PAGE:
Generation Ageless an authoritative and eye-opening look at the past, present, and future of Baby Boomers
Think Baby Boomers are all alike? Think again. This dynamic generation is nearing the traditional age of retirement, but is in no mood to slow down. Learn how to market, sell to, do business with, or just understand this remarkable generation, from Yankelovich, Inc., the organization that knows them better than anyone else.
Yankelovich actually coined the term "Baby Boomer" back in the late 1960s, when they first started collecting data on this influential generation. Now, more than thirty years later, they have the most complete information on Boomers ever assembled. And they have put it all together in this groundbreaking look at America's largest and most powerful generation.
In Generation Ageless, Yankelovich president J. Walker Smith, Ph.D., and senior partner Ann Clurman, Boomers themselves, dig deep into what makes this generation tick. With fresh, original data and a wide-ranging look at everything about Boomers, they dissect Boomers into six major segments Straight Arrows, Due Diligents, Maximizers, Sideliners, Diss/Contenteds, and Re-Activists to provide new insights into the world's most talked-about generation. The results show key imperatives invaluable to anyone selling a product, service, or idea to this 78-million strong group.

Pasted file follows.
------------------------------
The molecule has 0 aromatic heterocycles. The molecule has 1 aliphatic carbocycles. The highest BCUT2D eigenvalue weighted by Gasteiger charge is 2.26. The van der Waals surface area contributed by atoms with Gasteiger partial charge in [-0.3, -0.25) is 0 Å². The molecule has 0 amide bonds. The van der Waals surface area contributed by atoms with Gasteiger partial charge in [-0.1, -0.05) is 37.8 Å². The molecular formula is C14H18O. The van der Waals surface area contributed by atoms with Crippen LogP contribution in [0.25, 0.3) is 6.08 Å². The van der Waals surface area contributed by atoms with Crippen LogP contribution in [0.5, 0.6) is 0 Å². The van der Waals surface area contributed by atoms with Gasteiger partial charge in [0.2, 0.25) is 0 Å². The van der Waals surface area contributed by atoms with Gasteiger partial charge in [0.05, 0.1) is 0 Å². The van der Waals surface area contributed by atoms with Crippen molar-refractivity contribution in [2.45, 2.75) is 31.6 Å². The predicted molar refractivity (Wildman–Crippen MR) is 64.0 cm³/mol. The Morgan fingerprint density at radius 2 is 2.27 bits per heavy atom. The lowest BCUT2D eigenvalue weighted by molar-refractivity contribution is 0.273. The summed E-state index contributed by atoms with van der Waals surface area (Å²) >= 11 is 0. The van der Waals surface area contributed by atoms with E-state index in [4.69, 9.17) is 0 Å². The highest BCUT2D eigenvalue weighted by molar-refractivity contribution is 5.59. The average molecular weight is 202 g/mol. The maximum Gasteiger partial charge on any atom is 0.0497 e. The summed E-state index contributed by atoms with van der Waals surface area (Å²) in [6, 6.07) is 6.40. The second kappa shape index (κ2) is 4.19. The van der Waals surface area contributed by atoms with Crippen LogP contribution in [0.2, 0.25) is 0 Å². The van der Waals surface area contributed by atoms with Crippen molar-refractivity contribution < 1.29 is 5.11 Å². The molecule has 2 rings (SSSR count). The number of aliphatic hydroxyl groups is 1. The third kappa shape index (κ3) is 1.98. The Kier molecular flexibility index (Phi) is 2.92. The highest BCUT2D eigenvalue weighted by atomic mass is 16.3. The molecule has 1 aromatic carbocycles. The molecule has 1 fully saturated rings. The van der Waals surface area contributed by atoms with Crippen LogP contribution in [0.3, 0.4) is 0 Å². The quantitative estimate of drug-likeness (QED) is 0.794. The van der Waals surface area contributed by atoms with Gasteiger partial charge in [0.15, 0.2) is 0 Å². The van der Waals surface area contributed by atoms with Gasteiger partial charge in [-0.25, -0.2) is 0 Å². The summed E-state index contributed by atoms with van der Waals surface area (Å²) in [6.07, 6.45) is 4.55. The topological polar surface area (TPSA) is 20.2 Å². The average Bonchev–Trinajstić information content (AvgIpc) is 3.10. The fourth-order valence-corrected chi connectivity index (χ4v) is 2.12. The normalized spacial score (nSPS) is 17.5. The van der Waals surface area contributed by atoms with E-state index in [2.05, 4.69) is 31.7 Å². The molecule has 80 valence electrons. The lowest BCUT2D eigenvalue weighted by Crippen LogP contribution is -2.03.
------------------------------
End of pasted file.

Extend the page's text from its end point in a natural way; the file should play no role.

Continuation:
Boomers are the dominant generation in America. Their values and aspirations set the tone for everyone. Advances in medicine and health mean that this youth-obsessed generation is now focused on an everlasting prime of life. They are literally middle age less: holding onto their position at the top of the pyramid for as long as possible, and not fading away to their golden years. Today's fifty- and sixty-year-old Boomers are not eagerly anticipating lives of disengaged retirement. Instead, middle age less Boomers expect another twenty or thirty years of impact and influence albeit in a variety of ways reflective of a surfeit of agendas and ambitions they have yet to fulfill.
“[A] very useful piece of work, particularly in its exploration of the way today’s grown-up baby boomers differ from previous generations: their refusal to grow old gracefully and, indeed, their conviction that they are not growing old at all.”